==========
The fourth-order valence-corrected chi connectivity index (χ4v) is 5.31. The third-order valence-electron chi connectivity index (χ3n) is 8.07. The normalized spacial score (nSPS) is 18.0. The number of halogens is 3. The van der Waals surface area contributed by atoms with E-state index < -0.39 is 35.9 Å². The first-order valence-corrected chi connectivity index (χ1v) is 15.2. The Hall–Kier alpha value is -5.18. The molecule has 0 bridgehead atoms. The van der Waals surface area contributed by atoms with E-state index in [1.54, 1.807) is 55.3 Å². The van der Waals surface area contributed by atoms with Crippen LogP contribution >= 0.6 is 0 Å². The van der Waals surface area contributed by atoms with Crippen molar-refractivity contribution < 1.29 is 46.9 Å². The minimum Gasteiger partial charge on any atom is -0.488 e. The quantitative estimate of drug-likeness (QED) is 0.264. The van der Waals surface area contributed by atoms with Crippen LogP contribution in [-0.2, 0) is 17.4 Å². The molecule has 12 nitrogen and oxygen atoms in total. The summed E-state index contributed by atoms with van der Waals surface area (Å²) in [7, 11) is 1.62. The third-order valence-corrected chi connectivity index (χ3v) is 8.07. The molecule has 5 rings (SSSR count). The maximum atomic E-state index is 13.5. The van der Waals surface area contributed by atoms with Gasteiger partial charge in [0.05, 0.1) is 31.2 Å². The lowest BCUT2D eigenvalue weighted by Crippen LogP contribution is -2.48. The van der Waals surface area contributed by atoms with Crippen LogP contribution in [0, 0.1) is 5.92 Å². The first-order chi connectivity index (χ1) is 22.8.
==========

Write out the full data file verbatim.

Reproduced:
The fourth-order valence-corrected chi connectivity index (χ4v) is 5.31. The third-order valence-electron chi connectivity index (χ3n) is 8.07. The normalized spacial score (nSPS) is 18.0. The number of halogens is 3. The van der Waals surface area contributed by atoms with E-state index < -0.39 is 35.9 Å². The first-order valence-corrected chi connectivity index (χ1v) is 15.2. The Hall–Kier alpha value is -5.18. The molecule has 0 bridgehead atoms. The van der Waals surface area contributed by atoms with E-state index in [1.54, 1.807) is 55.3 Å². The van der Waals surface area contributed by atoms with Crippen LogP contribution >= 0.6 is 0 Å². The van der Waals surface area contributed by atoms with Crippen molar-refractivity contribution < 1.29 is 46.9 Å². The minimum Gasteiger partial charge on any atom is -0.488 e. The quantitative estimate of drug-likeness (QED) is 0.264. The van der Waals surface area contributed by atoms with Crippen LogP contribution in [-0.2, 0) is 17.4 Å². The molecule has 12 nitrogen and oxygen atoms in total. The summed E-state index contributed by atoms with van der Waals surface area (Å²) in [7, 11) is 1.62. The third-order valence-corrected chi connectivity index (χ3v) is 8.07. The molecule has 5 rings (SSSR count). The maximum atomic E-state index is 13.5. The van der Waals surface area contributed by atoms with Gasteiger partial charge in [0.05, 0.1) is 31.2 Å². The lowest BCUT2D eigenvalue weighted by Crippen LogP contribution is -2.48. The van der Waals surface area contributed by atoms with Crippen LogP contribution in [0, 0.1) is 5.92 Å². The first-order chi connectivity index (χ1) is 22.8.